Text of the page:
Portage panel extends canal engineer services
Portage city officials are holding on to hope that the state of Wisconsin will come up with money to clean another segment of the Portage Canal.
Whether that hope is realistic is anyone’s guess, City Administrator Shawn Murphy told the Common Council’s Finance and Administration Committee on Monday.
“The state has to appropriate money in the next biennial budget,” Murphy said.
In a long meeting, dominated by preparations for the city’s 2019 budget, the Finance and Administration Committee pondered whether to spend $1,250 to hold on to the services of KL Engineering of Madison, on a limited basis, in the hope that the state’s 2019-2021 biennial budget will include an appropriation from the Wisconsin Department of Natural Resources to help dredge and decontaminate the canal from Adams Street east to the Canadian Pacific Railway tracks.
A $1.1 million federal grant for the project is due to expire June 30, Murphy said, but the grant can be extended for two years, provided city officials can guarantee the cleanup will happen.
Absent a DNR appropriation, no such guarantee is possible, he said.
But, by hanging on to KL Engineering services until the Legislature decides on the upcoming budget, the city keeps alive the hope that the canal rehabilitation will become a reality, Murphy said.
A letter from Kim M. Lobdell, president of KL Engineering, was included in the committee members’ information packets.
The company’s proposal, which the committee unanimously approved, called for engineer Karen Richardson to be available to the city for up to 10 hours per month, through the end of this year, at $125 per hour.
The money would come from an existing canal fund, which Murphy said has a balance of about $115,000.
According to specifications for the canal rehabilitation, the Portage Canal —joining the Wisconsin and Fox rivers — is the only known canal in Wisconsin. It was completed in 1851, and ships navigated it until 1959. The state took ownership of the waterway in 1960.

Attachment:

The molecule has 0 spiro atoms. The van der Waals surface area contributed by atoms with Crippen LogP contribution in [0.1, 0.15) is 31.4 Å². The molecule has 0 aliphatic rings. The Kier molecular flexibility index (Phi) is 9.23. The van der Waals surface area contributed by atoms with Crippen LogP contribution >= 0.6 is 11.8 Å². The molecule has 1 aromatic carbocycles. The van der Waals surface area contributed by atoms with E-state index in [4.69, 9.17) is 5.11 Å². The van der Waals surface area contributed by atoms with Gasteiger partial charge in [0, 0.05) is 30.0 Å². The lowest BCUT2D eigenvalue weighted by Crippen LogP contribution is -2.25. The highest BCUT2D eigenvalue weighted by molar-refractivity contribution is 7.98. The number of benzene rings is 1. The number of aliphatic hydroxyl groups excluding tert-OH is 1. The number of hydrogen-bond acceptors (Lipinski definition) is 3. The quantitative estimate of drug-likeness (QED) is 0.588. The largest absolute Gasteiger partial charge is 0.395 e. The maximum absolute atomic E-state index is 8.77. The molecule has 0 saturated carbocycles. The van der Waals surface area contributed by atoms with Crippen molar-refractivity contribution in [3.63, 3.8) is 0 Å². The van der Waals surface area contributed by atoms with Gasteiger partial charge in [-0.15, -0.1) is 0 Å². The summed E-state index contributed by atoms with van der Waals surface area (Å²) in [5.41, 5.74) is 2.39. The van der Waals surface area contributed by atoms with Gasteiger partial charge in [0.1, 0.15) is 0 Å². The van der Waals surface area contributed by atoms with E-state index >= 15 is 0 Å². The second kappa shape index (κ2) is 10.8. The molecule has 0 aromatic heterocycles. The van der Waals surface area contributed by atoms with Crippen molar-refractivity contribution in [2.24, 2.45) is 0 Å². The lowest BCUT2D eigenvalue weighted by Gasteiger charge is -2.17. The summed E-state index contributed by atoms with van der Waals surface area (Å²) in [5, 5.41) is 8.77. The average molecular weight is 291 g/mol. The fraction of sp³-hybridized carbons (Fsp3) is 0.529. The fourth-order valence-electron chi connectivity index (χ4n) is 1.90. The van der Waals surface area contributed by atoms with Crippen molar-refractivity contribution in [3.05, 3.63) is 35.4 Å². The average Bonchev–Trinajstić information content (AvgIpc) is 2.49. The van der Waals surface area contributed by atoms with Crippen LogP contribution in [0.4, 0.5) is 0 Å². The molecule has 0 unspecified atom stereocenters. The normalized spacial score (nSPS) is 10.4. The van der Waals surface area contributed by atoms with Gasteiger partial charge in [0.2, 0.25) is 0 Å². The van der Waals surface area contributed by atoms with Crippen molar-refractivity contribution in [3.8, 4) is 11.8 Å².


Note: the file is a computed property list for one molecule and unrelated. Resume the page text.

The canal segment from Adams Street to the railroad tracks is the second of four canal segments, totaling about 2½ miles, slated for refurbishing.
In the summer of 2016, while the new Columbia County Administration and Health and Human Services buildings were under construction on opposite sides of the canal, the city, county and DNR partnered to dredge the canal between DeWitt and Adams streets.
In addition to removing debris — mostly boulders, building materials and bicycles — from the canal bottom, the dredging also entailed filtering the water through semi-permeable containers to remove contaminated sediment.
Murphy said the Adams-to-CP-Rail segment is much less accessible and visible than the segment adjacent to the new county buildings, but also is filled with what he called “sloppy moosh,” likely necessitating more excavation than the previous dredging.
The current proposal calls for combining the canal cleaning with some canal-side improvements, like trails.
If the state money comes through, the city can then extend its contract with KL Engineering for the project, Murphy said. He did not say how much state money would be needed to keep the project going.
Committee member Bill Kutzke expressed concerns about the long-term plans, to clean the canal all the way to Highway 33, and beyond that to the Fox River.
“How are we going to fund sections 3 and 4?” he said.
“That’s for another meeting,” committee chairman Dennis Nachreiner replied.